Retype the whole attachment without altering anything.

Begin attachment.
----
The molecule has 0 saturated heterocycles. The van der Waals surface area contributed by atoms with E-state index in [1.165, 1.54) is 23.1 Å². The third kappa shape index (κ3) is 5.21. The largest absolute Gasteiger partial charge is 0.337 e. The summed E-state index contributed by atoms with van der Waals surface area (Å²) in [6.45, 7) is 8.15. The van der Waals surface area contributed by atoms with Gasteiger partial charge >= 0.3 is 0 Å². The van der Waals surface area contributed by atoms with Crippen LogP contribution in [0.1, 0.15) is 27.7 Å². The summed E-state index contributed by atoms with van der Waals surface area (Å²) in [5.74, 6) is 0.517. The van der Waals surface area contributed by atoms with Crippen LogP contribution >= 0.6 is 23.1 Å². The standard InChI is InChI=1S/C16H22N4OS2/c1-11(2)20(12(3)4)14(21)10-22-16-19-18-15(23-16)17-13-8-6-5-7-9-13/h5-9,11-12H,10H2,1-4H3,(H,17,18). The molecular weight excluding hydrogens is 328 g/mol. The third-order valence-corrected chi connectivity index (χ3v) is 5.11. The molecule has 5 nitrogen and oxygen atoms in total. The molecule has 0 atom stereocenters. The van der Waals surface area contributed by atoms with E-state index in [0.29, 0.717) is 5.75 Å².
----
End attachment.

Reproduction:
The molecule has 0 saturated heterocycles. The van der Waals surface area contributed by atoms with E-state index in [1.165, 1.54) is 23.1 Å². The third kappa shape index (κ3) is 5.21. The largest absolute Gasteiger partial charge is 0.337 e. The summed E-state index contributed by atoms with van der Waals surface area (Å²) in [6.45, 7) is 8.15. The van der Waals surface area contributed by atoms with Gasteiger partial charge >= 0.3 is 0 Å². The van der Waals surface area contributed by atoms with Crippen LogP contribution in [0.1, 0.15) is 27.7 Å². The summed E-state index contributed by atoms with van der Waals surface area (Å²) in [5.74, 6) is 0.517. The van der Waals surface area contributed by atoms with Crippen LogP contribution >= 0.6 is 23.1 Å². The standard InChI is InChI=1S/C16H22N4OS2/c1-11(2)20(12(3)4)14(21)10-22-16-19-18-15(23-16)17-13-8-6-5-7-9-13/h5-9,11-12H,10H2,1-4H3,(H,17,18). The molecular weight excluding hydrogens is 328 g/mol. The third-order valence-corrected chi connectivity index (χ3v) is 5.11. The molecule has 5 nitrogen and oxygen atoms in total. The molecule has 0 atom stereocenters. The van der Waals surface area contributed by atoms with E-state index in [0.29, 0.717) is 5.75 Å².